Patch Tuesday has come and gone, and one of the juiciest tidbits in there was the patching of vulnerability MS15-085 in Windows Mount Manager. Here’s what Microsoft had to say about it:
“An elevation of privilege vulnerability exists when the Mount Manager component improperly processes symbolic links. An attacker who successfully exploited this vulnerability could write a malicious binary to disk and execute it.”
Basically, an attacker could insert a USB device into a machine, and would be able to run whatever malicious code that they wanted. This means they could set the device up to send information wherever they wanted it to, or they could log keystrokes, lock down the entire machine, or steal anything.
Microsoft does believe that the vulnerability has already been used in targeted attacks.
Microsoft labeled this vulnerability as important, rather than critical, due to the fact that the attacker would need to have physical access to a machine in order to exploit it. However, this should not diminish the urgency of patching this vulnerability. Many organizations feel that they are physically very secure despite the fact that that same security has been proven vulnerable, most recently with the BLEkey RFID hack. It’s also a known fact that most employees are under-trained when it comes to Social Engineering.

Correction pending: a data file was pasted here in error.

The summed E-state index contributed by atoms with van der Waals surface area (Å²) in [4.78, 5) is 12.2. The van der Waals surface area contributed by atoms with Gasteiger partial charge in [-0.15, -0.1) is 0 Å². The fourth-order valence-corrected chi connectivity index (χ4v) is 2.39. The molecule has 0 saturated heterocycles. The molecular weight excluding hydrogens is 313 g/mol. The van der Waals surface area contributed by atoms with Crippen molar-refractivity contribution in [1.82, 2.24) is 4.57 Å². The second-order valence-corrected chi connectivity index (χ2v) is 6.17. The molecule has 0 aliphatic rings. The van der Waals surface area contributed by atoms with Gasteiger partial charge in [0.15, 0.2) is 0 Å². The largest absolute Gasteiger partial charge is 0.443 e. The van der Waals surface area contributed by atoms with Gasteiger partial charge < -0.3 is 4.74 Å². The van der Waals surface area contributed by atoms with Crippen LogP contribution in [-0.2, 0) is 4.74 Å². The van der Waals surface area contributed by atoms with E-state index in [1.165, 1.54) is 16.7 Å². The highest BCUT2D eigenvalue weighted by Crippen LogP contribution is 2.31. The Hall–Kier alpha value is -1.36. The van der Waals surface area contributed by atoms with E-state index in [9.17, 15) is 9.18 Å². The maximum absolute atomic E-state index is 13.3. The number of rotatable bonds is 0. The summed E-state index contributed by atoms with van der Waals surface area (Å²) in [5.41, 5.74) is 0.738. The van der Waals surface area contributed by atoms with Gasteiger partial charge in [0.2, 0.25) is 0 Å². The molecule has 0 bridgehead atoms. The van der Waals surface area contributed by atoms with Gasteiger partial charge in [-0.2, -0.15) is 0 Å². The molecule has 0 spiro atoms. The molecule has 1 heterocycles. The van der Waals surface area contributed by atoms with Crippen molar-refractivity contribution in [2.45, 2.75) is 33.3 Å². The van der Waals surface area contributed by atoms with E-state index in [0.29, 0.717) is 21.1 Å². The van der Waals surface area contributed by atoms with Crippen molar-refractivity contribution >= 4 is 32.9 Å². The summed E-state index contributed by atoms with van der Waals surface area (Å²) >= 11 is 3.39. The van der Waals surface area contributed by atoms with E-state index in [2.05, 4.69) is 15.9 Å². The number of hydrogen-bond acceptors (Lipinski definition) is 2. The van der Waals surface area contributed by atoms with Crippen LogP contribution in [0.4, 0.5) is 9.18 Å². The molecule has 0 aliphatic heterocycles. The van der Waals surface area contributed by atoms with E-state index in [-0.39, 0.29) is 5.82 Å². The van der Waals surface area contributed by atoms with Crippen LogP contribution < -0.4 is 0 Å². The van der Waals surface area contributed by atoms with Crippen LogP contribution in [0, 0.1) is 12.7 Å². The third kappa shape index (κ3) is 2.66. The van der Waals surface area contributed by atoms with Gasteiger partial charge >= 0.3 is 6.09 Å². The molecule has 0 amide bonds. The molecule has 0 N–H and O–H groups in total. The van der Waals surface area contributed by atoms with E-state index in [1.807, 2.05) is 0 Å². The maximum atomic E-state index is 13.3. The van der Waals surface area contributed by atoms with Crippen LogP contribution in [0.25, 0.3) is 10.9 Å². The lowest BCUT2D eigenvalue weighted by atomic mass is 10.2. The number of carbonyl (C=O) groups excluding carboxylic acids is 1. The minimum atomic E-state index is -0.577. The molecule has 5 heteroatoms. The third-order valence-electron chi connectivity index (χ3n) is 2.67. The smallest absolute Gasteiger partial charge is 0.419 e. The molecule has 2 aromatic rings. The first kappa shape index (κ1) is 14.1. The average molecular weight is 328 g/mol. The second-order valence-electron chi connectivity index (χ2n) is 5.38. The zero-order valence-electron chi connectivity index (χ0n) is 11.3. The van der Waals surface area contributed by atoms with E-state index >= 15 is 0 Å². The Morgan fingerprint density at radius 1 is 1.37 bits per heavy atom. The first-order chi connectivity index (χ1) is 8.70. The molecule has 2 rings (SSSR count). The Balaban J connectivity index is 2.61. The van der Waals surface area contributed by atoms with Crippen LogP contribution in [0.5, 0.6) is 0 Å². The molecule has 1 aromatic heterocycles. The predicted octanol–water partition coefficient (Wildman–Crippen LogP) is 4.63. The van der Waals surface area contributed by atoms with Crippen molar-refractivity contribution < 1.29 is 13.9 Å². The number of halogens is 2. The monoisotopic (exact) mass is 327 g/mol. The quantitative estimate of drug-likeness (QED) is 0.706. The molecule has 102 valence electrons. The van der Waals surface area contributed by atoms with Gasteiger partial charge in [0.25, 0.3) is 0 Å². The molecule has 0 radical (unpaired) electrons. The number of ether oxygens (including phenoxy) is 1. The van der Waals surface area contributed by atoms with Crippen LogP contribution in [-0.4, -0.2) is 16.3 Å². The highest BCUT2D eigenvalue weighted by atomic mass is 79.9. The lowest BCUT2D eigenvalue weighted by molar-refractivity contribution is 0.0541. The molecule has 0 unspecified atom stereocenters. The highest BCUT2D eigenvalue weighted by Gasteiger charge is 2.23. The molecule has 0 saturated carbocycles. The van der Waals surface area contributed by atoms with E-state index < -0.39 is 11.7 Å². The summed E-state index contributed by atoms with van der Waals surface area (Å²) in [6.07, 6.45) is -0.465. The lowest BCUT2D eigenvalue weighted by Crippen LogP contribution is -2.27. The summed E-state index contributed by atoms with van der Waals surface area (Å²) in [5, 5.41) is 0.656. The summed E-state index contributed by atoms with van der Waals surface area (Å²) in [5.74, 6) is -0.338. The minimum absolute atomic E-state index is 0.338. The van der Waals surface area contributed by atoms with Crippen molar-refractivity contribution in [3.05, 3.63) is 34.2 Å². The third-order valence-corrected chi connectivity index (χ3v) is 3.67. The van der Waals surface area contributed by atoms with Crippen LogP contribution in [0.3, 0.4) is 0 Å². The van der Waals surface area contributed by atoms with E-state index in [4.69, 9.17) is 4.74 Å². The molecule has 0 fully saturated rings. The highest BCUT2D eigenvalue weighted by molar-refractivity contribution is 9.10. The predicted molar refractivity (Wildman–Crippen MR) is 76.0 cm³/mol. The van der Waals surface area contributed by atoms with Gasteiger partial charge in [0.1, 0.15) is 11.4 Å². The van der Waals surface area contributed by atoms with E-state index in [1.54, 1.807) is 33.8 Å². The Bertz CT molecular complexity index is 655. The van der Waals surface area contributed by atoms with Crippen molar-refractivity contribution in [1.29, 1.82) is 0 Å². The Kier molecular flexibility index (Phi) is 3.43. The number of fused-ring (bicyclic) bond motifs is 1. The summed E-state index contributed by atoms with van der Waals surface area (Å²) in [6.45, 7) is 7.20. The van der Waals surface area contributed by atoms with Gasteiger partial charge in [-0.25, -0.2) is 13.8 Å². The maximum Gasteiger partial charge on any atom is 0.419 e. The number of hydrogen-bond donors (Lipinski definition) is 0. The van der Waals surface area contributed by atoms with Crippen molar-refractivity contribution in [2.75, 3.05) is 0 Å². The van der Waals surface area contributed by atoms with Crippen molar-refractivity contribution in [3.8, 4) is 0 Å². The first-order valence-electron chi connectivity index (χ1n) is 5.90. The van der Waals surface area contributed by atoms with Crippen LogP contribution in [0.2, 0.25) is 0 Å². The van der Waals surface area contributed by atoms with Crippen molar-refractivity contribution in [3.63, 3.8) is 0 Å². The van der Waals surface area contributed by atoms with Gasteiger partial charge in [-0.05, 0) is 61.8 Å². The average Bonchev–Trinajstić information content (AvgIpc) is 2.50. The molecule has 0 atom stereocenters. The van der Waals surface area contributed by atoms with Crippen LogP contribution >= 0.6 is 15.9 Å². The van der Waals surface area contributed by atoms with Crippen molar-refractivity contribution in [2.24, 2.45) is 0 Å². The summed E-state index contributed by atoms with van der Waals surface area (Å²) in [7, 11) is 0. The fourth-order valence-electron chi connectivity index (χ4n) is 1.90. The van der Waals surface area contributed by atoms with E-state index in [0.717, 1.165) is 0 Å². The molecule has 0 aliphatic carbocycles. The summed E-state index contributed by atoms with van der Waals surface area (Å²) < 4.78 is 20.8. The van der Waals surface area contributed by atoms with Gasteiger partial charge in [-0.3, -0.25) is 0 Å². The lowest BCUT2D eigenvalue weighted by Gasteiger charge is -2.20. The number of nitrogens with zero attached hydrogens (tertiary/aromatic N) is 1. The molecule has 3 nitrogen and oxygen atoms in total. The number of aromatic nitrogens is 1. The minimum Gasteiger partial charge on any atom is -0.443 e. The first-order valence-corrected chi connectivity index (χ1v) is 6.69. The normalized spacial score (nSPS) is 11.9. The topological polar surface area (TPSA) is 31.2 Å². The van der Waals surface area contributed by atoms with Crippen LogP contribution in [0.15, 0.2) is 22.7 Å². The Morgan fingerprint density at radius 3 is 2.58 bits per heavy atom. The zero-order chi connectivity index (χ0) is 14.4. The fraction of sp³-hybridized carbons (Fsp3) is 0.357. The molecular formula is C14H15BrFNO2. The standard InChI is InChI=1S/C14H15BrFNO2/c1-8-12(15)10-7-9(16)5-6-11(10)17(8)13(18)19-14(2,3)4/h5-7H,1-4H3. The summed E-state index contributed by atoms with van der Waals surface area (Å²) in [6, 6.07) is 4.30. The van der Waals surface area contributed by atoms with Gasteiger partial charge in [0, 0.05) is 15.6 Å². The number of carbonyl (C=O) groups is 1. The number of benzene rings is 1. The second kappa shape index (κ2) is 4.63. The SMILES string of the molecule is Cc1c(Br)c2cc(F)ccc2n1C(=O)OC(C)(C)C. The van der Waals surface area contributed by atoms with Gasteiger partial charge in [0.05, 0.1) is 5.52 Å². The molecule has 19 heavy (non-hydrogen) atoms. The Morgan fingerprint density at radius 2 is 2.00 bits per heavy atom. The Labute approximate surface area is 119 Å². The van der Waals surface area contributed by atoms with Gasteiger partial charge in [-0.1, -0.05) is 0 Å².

Social Engineering, which is technically defined as the application of sociological principles to specific social problems, is utilized in the tech world to charm the pants off of employees so that they’ll allow the bad guys to do whatever they want. Okay, that’s not entirely accurate. Sometimes it’s used to blend in with your organization in order to quietly initiate evil deeds.
If you’re opening a door and someone comes up behind you with the obvious intent of following you, do you hold the door for them and say ‘Good Morning’? Do you bother to check if they belong there? How about if someone in a uniform, perhaps even wearing a certified visitor badge, tells you that they’re there to install the new antivirus on your computer? Do you verify them? Perhaps you get one or even both of these situations right. There are hundreds of others. Has your organization been trained? Is everyone as hip to these things as you are?
The fact that this vulnerability requires physical access makes it even MORE important. Networks tend to have increased vulnerability inside the building. They’re so focused on keeping an outside attack at bay, that many companies don’t see the Trojan horse. They aren’t prepared for an attack from the inside. This is why we’re seeing more and more of these attacks. PoS attacks? It’s almost guaranteed that an attacker had some sort of physical connection to one of the machines. They could have bought a candy bar, slid a card with a malicious code on it, and never have been noticed.
There is technology now that acts like the internal sister to the Firewall. It grants and denies access from inside, it monitors activities and behaviors, and it even shrouds files that shouldn’t be accessed. That’s right. If someone should not have access to something, it doesn’t tell them they’re restricted, it completely hides those files or servers. Without the proper credentials, you wouldn’t even know they existed.
It’s time for organizations to take these internal threats more seriously, and the technology is here right now to do so. Don’t wait.